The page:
01 February 2018
We've been hosting our MIT January/IAP 2018 class on the Nuts & Bolts of New Ventures for the past two weeks! Tonight's session with one of my favorite people, Yonald Chery, holistically integrates learnings via our live case study, MIMIO (f.k.a. Virtual Ink). Highly recommended!
10 January 2018
08 January 2018
04 January 2018
02 January 2018
01 January 2018
26 December 2017
13 December 2017
02 December 2017
20 November 2017
04 November 2017
21 October 2017
30 September 2017
Rising sea levels generally and ocean storm surges, river floodwaters, and intense rainfalls particularly inspire new kinds of thinking about water management, going beyond higher dikes and barriers towards more defense-in-depth, including flood-friendly construction, making room for the rivers, and building absorbent greener cities. Here are some good surveys of this movement...
29 September 2017
USAF Lt Gen Jay Silveria speaks vigorously against racist slurs...
"If you can't treat someone with dignity & respect then get out"P.S. As of 8 November 2017, BBC reports that it was a hoax -- Black US Air Force cadet 'wrote race slurs' on dorm doors. I wonder if they'll kick him or her out ASAP?
18 September 2017
passed away at age 85. He was the Institute's iconic leader during my undergrad days, himself an alumnus and an exemplar of actual MIT Values. I got to know him much more through our Technology Breakfast entrepreneurship events, his work with MIT Planning Director Emeritus Bob Simha on Kendall Square residences for university affiliates, and his dozen-plus guest appearances in our Understanding MIT seminar.
29 August 2017
I'm excited to be co-teaching a handful of class offerings at MIT this Fall 2017! Please spread the word to those who you think might find any or all of these compelling! All motivated students are urged to attend the First Class session. Details below and at the class sites...
- Development Ventures ~ Thu 10a-12n E14-633 ~ 15.375/EC.731/MAS.665 ~ http://developmentventures.org ~ Towards the entrepreneurial deployment of emerging market innovations solving problems faced by at least a Billion people worldwide in developing countries and underserved communities. First Class: Thu 9/7
- Revolutionary Ventures ~ Thu 2-4p E15-341 ~ 9.455/15.128/20.454/MAS.883 ~ http://revolutionaryventures.org ~ Exploring personal entrepreneurial strategies and envisioning and building transformative ideas and organizations to initiate and/or accelerate bold engineering revolutions. Email firstname.lastname@example.org ASAP if interested. First Class: Thu 9/7
- Future Law (H1) ~ Tue 1-2:30p E14-633 ~ MAS.s71 ~ http://mitfuturelaw.org ~ New Media & AI disrupts Legal Services plus New Laws for Emerging Technologies, e.g. spectrum, space, autonomous driving, etc. First Class: Tue 9/12 (First Half Semester offering)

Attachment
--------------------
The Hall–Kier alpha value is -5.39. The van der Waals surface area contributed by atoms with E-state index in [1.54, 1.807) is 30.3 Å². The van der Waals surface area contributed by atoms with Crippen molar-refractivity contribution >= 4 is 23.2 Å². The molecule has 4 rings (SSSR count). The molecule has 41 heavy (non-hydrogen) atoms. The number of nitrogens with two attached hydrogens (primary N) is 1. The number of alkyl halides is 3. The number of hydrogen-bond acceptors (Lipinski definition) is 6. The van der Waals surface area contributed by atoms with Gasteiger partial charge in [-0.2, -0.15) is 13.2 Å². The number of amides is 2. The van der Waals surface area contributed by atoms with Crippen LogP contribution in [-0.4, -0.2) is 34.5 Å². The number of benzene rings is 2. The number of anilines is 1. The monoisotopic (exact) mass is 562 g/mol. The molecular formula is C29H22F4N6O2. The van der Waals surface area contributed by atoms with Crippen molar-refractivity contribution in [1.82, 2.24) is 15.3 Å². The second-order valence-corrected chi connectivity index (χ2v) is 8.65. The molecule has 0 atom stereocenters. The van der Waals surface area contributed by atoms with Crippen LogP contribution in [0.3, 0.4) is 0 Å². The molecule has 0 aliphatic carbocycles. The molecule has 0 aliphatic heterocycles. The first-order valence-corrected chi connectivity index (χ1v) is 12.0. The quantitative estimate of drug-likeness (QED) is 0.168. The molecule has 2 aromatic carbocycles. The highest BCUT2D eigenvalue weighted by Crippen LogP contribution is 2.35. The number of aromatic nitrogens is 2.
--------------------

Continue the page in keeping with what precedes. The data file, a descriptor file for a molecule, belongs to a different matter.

- Future Commerce (H2) ~ Tue 1-2:30p E14-633 ~ MAS.s72 ~ http://mitfuturecommerce.org ~ New Media including Mobiles, Crypto, AI, Blockchain meets Markets & Finance, Transactions & Security. First Class: Tue 10/31 (Second Half Semester offering)
- Understanding MIT ~ Tue 4-6p 9-450A ~ 11.s941 ~ http://understandingmit.org ~ Special seminar on the challenges of designing and building research universities and crafting conditions for a supportive, vibrant, and entrepreneurial learning community. First Class: Tue 9/12
- Independent Studies & UROPs ~ On Invention, Entrepreneurship, VCPE, etc
26 August 2017
Glenn Hodges writing in National Geographic spotlights a paradigm shift in Geology, the discovery by former school teacher Harley Bretz of the cataclysmic flooding which created the channeled scablands of Washington in northwest USA...
"Bretz’s research was thorough [when he first presented it in 1927], and his map of the channeled scablands was so accurate that it’s a virtual tracing of modern-day satellite images, creating the immediate impression of channeled floodwaters. But his audience [at a DC geologists conclave] -- none of whom had visited, much less studied, the scablands -- was having none of it. Bretz’s hypothesis was not just “wholly inadequate,” in the words of one critic, but “preposterous” and “incompetent."
"For some of Bretz’s most stubborn critics, even eyewitness experience wasn’t enough. Bretz’s arch-adversary, Richard Foster Flint, a Yale geologist who remained a premier authority in the field until the 1970s, spent years studying the scablands and resisted Bretz’s theory until he was virtually the only one left who did. He finally acknowledged the scablands flooding (grudgingly, with a single sentence in a textbook in 1971), but as philosopher Thomas Kuhn observed, new scientific truths often win the day not so much because opponents change their minds, but because they die off."Finally, here's a computer simulation of how it might have happened...